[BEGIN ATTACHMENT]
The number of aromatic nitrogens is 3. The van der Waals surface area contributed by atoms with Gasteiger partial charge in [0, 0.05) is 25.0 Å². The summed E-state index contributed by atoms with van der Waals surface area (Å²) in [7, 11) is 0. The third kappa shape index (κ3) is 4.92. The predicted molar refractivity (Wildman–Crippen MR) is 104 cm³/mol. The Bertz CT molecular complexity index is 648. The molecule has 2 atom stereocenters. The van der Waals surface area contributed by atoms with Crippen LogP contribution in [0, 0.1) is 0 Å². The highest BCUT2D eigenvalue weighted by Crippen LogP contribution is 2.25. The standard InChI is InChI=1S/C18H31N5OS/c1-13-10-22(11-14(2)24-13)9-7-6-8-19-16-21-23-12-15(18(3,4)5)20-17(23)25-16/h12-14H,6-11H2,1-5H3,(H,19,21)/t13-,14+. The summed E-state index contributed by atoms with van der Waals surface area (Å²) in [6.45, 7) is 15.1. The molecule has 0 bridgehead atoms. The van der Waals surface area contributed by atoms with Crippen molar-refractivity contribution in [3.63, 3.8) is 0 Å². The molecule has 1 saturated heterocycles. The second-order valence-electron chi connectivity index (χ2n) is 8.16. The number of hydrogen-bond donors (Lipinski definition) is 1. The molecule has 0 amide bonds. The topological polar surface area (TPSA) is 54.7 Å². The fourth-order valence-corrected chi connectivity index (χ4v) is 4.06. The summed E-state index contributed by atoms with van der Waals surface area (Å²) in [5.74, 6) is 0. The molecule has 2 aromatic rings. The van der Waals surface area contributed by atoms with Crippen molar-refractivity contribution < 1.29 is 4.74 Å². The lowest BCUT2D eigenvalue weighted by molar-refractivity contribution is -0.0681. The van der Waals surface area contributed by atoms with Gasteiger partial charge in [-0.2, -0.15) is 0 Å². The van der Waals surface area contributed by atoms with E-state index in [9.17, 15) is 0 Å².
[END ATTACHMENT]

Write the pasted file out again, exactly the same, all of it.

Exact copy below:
The number of aromatic nitrogens is 3. The van der Waals surface area contributed by atoms with Gasteiger partial charge in [0, 0.05) is 25.0 Å². The summed E-state index contributed by atoms with van der Waals surface area (Å²) in [7, 11) is 0. The third kappa shape index (κ3) is 4.92. The predicted molar refractivity (Wildman–Crippen MR) is 104 cm³/mol. The Bertz CT molecular complexity index is 648. The molecule has 2 atom stereocenters. The van der Waals surface area contributed by atoms with Crippen LogP contribution in [0, 0.1) is 0 Å². The highest BCUT2D eigenvalue weighted by Crippen LogP contribution is 2.25. The standard InChI is InChI=1S/C18H31N5OS/c1-13-10-22(11-14(2)24-13)9-7-6-8-19-16-21-23-12-15(18(3,4)5)20-17(23)25-16/h12-14H,6-11H2,1-5H3,(H,19,21)/t13-,14+. The summed E-state index contributed by atoms with van der Waals surface area (Å²) in [6.45, 7) is 15.1. The molecule has 0 bridgehead atoms. The van der Waals surface area contributed by atoms with Crippen molar-refractivity contribution in [3.63, 3.8) is 0 Å². The molecule has 1 saturated heterocycles. The second-order valence-electron chi connectivity index (χ2n) is 8.16. The number of hydrogen-bond donors (Lipinski definition) is 1. The molecule has 0 amide bonds. The topological polar surface area (TPSA) is 54.7 Å². The fourth-order valence-corrected chi connectivity index (χ4v) is 4.06. The summed E-state index contributed by atoms with van der Waals surface area (Å²) in [5.74, 6) is 0. The molecule has 2 aromatic rings. The van der Waals surface area contributed by atoms with Crippen molar-refractivity contribution < 1.29 is 4.74 Å². The lowest BCUT2D eigenvalue weighted by molar-refractivity contribution is -0.0681. The van der Waals surface area contributed by atoms with Gasteiger partial charge in [-0.2, -0.15) is 0 Å². The van der Waals surface area contributed by atoms with E-state index in [9.17, 15) is 0 Å².